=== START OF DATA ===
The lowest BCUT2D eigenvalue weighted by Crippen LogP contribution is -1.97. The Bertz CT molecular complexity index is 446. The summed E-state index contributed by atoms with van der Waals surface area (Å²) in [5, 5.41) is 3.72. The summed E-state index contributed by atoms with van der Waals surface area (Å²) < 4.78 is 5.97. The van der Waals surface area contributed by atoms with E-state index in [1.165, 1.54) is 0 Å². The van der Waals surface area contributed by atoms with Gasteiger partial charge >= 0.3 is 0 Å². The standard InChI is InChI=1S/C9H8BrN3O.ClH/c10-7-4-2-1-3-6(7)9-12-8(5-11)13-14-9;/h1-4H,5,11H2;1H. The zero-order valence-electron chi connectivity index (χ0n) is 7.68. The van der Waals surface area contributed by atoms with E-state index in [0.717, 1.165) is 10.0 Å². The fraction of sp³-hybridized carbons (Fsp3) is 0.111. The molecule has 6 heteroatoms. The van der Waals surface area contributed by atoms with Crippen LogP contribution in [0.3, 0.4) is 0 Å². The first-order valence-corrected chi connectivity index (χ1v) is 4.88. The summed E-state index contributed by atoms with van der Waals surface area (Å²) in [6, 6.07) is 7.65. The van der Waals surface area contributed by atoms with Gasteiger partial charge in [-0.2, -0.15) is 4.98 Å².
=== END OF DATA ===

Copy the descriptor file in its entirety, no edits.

The lowest BCUT2D eigenvalue weighted by Crippen LogP contribution is -1.97. The Bertz CT molecular complexity index is 446. The summed E-state index contributed by atoms with van der Waals surface area (Å²) in [5, 5.41) is 3.72. The summed E-state index contributed by atoms with van der Waals surface area (Å²) < 4.78 is 5.97. The van der Waals surface area contributed by atoms with E-state index in [1.165, 1.54) is 0 Å². The van der Waals surface area contributed by atoms with Gasteiger partial charge >= 0.3 is 0 Å². The standard InChI is InChI=1S/C9H8BrN3O.ClH/c10-7-4-2-1-3-6(7)9-12-8(5-11)13-14-9;/h1-4H,5,11H2;1H. The zero-order valence-electron chi connectivity index (χ0n) is 7.68. The van der Waals surface area contributed by atoms with E-state index in [0.717, 1.165) is 10.0 Å². The fraction of sp³-hybridized carbons (Fsp3) is 0.111. The molecule has 6 heteroatoms. The van der Waals surface area contributed by atoms with Crippen LogP contribution in [0.3, 0.4) is 0 Å². The first-order valence-corrected chi connectivity index (χ1v) is 4.88. The summed E-state index contributed by atoms with van der Waals surface area (Å²) in [6, 6.07) is 7.65. The van der Waals surface area contributed by atoms with Gasteiger partial charge in [-0.2, -0.15) is 4.98 Å².